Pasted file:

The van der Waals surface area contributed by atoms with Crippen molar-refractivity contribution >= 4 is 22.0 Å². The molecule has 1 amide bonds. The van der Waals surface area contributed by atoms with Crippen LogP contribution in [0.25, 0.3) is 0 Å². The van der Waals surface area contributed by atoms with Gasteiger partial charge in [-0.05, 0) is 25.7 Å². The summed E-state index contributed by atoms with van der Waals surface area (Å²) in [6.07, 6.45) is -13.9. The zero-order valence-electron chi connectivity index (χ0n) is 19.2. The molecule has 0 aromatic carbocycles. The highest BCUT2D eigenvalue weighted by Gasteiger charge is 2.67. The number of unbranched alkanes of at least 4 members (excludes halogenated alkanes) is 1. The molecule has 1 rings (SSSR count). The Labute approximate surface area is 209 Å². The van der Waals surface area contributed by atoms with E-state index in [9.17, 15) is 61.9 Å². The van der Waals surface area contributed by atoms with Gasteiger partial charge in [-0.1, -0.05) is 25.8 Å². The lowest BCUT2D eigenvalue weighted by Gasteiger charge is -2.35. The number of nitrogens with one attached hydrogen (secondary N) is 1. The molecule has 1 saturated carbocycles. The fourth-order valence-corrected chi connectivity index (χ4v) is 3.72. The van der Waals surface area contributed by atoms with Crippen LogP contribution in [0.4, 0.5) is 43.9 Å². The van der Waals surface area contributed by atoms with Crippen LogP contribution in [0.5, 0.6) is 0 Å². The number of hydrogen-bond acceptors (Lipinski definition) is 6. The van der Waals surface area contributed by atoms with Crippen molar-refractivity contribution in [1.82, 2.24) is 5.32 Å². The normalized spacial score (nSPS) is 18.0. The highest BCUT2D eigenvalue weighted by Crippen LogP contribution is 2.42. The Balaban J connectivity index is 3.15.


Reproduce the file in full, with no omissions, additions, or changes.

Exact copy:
The van der Waals surface area contributed by atoms with Crippen molar-refractivity contribution >= 4 is 22.0 Å². The molecule has 1 amide bonds. The van der Waals surface area contributed by atoms with Crippen LogP contribution in [0.25, 0.3) is 0 Å². The van der Waals surface area contributed by atoms with Gasteiger partial charge in [-0.05, 0) is 25.7 Å². The summed E-state index contributed by atoms with van der Waals surface area (Å²) in [6.07, 6.45) is -13.9. The zero-order valence-electron chi connectivity index (χ0n) is 19.2. The molecule has 0 aromatic carbocycles. The highest BCUT2D eigenvalue weighted by Gasteiger charge is 2.67. The number of unbranched alkanes of at least 4 members (excludes halogenated alkanes) is 1. The molecule has 1 rings (SSSR count). The Labute approximate surface area is 209 Å². The van der Waals surface area contributed by atoms with E-state index in [9.17, 15) is 61.9 Å². The van der Waals surface area contributed by atoms with Gasteiger partial charge in [-0.1, -0.05) is 25.8 Å². The lowest BCUT2D eigenvalue weighted by Gasteiger charge is -2.35. The number of nitrogens with one attached hydrogen (secondary N) is 1. The molecule has 1 saturated carbocycles. The fourth-order valence-corrected chi connectivity index (χ4v) is 3.72. The van der Waals surface area contributed by atoms with Crippen LogP contribution in [0.4, 0.5) is 43.9 Å². The van der Waals surface area contributed by atoms with Crippen LogP contribution in [0.5, 0.6) is 0 Å². The number of hydrogen-bond acceptors (Lipinski definition) is 6. The van der Waals surface area contributed by atoms with Crippen molar-refractivity contribution in [1.82, 2.24) is 5.32 Å². The normalized spacial score (nSPS) is 18.0. The highest BCUT2D eigenvalue weighted by Crippen LogP contribution is 2.42. The Balaban J connectivity index is 3.15.